What Pros And Cons Can You Expect From Shingles For Your Residential Roof?

Shingles have long been a go-to roofing material in the United States. They continue to be an excellent choice for many homes. With other roofing materials like metal and tile becoming more popular, you may wonder whether shingles are still a good option for you. 

There’s no right or wrong answer here. It all depends on your preferences and priorities. Consider the following pros and cons of shingles to decide whether they’re the roofing material for you.

The Pros of Shingles


Replacing a roof is a big job, and it can get expensive. Shingles are one of the most affordable roofing materials, so selecting them can help keep costs down. The shingles themselves ring in at about a third of the price, or less, of metal roofing. Slate roofing can cost six times as much as shingles, if not more, and clay tiles have a similar price point.

Architectural shingles do cost more than 3-tab shingles, but they are still more affordable than most other roof materials.

Good Protection

Shingles perform decently in hot, cold, wet, and dry weather. Today’s shingles are made to be more wind and rain-resistant than those made several decades ago. As a result, they’re a great, all-around choice in a place like the Capital Region, where weather and temperatures vary throughout the year.

Easy Installation

Most roofers have a lot of experience installing shingles. So, they can do it quickly and efficiently. Installing shingles is less intricate than installing some other roof materials, which means there is less room for error. The quick and easy installation also helps keep costs down.

Multiple Styles

Since shingles are so popular, manufacturers make them in a wide range of colors and styles. You can find anything from standard black shingles to bright blue ones. Choose modern architectural shingles or more traditional 3-tab ones. It’s easy to coordinate a shingle roof with the rest of your home, regardless of its architectural style.

There are also shingle styles to suit various needs. For instance, you can buy algae-resistant shingles for shaded roofs or reflective shingles for roofs that get a lot of sunlight.

Easy Replacement

When your shingle roof reaches the end of its lifespan, it is easy for roofers to tear off, dispose of, and replace. If your shingle roof needs repairs along the way, a roofer can easily replace a few shingles without having to replace the entire roof.

The Cons of Shingles

Vulnerable In Extreme Heat

Shingles can handle the heat, but they’re not the best roof material for extreme heat. Sustained heat can weaken the shingles and make them more prone to cracks and other damage. Dark-colored shingles, especially, can also absorb a lot of heat and raise your attic temperature.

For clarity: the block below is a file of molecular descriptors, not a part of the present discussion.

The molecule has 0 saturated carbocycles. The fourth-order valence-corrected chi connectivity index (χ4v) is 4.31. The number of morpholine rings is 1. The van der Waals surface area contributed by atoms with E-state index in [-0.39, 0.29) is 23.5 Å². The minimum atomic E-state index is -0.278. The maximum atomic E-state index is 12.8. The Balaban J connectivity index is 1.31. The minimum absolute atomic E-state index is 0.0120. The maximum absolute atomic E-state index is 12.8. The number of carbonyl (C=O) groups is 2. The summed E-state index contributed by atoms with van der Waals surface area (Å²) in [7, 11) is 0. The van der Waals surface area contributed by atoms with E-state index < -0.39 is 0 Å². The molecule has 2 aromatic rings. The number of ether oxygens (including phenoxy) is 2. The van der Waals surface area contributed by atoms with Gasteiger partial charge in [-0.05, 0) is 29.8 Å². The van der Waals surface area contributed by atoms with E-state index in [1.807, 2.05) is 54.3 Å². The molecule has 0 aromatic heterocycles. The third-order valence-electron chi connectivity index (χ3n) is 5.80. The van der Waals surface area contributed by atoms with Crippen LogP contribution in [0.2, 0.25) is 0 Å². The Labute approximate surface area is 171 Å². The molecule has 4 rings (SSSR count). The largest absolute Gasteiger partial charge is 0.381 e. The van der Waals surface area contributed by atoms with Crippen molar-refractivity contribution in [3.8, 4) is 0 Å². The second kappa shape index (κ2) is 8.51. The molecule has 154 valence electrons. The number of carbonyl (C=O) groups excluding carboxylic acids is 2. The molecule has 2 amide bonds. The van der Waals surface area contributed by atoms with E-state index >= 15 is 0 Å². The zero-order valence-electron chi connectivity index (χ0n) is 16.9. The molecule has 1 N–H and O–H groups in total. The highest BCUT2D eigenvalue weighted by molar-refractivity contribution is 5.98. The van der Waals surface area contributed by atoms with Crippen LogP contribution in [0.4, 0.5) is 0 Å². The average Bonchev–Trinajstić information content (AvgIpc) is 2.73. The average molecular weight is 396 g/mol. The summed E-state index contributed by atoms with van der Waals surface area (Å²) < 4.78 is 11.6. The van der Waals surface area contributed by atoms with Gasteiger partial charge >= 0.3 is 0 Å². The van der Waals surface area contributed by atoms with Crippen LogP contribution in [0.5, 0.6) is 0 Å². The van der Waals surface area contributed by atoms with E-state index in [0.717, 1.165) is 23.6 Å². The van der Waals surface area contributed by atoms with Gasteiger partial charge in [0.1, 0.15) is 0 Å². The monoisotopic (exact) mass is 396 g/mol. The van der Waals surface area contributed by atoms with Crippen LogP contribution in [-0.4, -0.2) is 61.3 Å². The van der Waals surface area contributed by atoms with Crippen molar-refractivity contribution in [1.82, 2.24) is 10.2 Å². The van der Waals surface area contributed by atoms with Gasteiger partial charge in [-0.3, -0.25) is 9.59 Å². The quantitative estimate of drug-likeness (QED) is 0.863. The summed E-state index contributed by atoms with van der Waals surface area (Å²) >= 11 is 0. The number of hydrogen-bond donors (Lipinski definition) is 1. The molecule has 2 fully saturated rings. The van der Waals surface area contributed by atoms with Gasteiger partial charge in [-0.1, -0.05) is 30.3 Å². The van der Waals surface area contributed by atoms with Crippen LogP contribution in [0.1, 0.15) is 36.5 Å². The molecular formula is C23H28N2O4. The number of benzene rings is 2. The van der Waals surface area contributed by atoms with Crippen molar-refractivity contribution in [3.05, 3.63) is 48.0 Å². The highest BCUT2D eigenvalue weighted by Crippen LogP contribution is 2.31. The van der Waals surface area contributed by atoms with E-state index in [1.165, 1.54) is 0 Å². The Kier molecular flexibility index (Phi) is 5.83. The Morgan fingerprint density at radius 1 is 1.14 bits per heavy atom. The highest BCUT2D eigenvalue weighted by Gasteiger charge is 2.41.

The Capital Region and Vermont don’t typically get temperatures high enough to ruin shingles. However, this is something to keep in mind if you ever move to a hotter area.

Vulnerable to Wind

Today’s shingles stand up to wind pretty well, but powerful gusts may still lift some shingles off your roof. Often, if the shingles’ edges are slightly raised from previous damage, the wind can catch them and tear them off.

If you choose shingles for your roof, you will want to keep a close eye on them after wind storms. Be prepared to call a roofer for repairs before leaks develop due to missing shingles.


Shingles can crack. This often occurs due to rapid fluctuations in temperature. It can also happen if water works its way into a surface crack in the shingle and then freezes.

Cracked shingles can be replaced. However, you will need to keep an eye on your roof to ensure you notice cracked shingles before they start leaking or causing other damage.

Shorter Lifespan

While shingles are more affordable than most other roofing materials, they don’t tend to last as long. Most shingles are rated for 30 years. Metal roofs, for comparison’s sake, tend to last 50 years or more. Slate roofs can last 100 years or more with the proper care.

There are lots of steps you can take to extend your roof’s lifespan. You should have it inspected annually. Also, make sure you keep your gutters clear and trim back any nearby trees. Even with these measures, a shingle roof won’t last as long as a metal or tile one. Shingle roofs continue to be an affordable, attractive, easy-to-install option for most homeowners. They might, indeed, be the perfect roofing material for you. To learn more about shingles and other roofing options, contact Pinnacle Roofing. We provide roofing services in the Capital Region of New York and Southern Vermont.

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